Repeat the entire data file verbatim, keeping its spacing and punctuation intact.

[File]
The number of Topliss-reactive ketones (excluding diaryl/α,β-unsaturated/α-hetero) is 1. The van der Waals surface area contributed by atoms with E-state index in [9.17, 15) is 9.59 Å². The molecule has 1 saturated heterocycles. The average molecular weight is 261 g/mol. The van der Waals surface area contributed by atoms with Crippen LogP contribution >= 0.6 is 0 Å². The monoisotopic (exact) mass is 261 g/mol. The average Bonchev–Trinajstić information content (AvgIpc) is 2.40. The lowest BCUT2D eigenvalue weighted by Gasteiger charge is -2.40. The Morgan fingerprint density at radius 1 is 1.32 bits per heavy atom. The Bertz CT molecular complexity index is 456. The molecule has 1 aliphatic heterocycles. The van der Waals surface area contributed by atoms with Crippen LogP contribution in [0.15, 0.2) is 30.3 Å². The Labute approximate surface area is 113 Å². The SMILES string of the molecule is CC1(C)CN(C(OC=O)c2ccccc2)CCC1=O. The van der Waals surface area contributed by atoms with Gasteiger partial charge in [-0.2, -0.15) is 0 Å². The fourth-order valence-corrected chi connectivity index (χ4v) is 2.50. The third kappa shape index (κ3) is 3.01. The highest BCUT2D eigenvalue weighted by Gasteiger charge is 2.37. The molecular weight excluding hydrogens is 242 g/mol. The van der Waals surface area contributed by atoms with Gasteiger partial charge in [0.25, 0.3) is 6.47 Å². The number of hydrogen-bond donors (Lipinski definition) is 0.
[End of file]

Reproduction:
The number of Topliss-reactive ketones (excluding diaryl/α,β-unsaturated/α-hetero) is 1. The van der Waals surface area contributed by atoms with E-state index in [9.17, 15) is 9.59 Å². The molecule has 1 saturated heterocycles. The average molecular weight is 261 g/mol. The van der Waals surface area contributed by atoms with Crippen LogP contribution >= 0.6 is 0 Å². The monoisotopic (exact) mass is 261 g/mol. The average Bonchev–Trinajstić information content (AvgIpc) is 2.40. The lowest BCUT2D eigenvalue weighted by Gasteiger charge is -2.40. The Morgan fingerprint density at radius 1 is 1.32 bits per heavy atom. The Bertz CT molecular complexity index is 456. The molecule has 1 aliphatic heterocycles. The van der Waals surface area contributed by atoms with Crippen LogP contribution in [0.15, 0.2) is 30.3 Å². The Labute approximate surface area is 113 Å². The SMILES string of the molecule is CC1(C)CN(C(OC=O)c2ccccc2)CCC1=O. The van der Waals surface area contributed by atoms with Gasteiger partial charge in [-0.2, -0.15) is 0 Å². The fourth-order valence-corrected chi connectivity index (χ4v) is 2.50. The third kappa shape index (κ3) is 3.01. The highest BCUT2D eigenvalue weighted by Gasteiger charge is 2.37. The molecular weight excluding hydrogens is 242 g/mol. The van der Waals surface area contributed by atoms with Gasteiger partial charge in [0.25, 0.3) is 6.47 Å². The number of hydrogen-bond donors (Lipinski definition) is 0.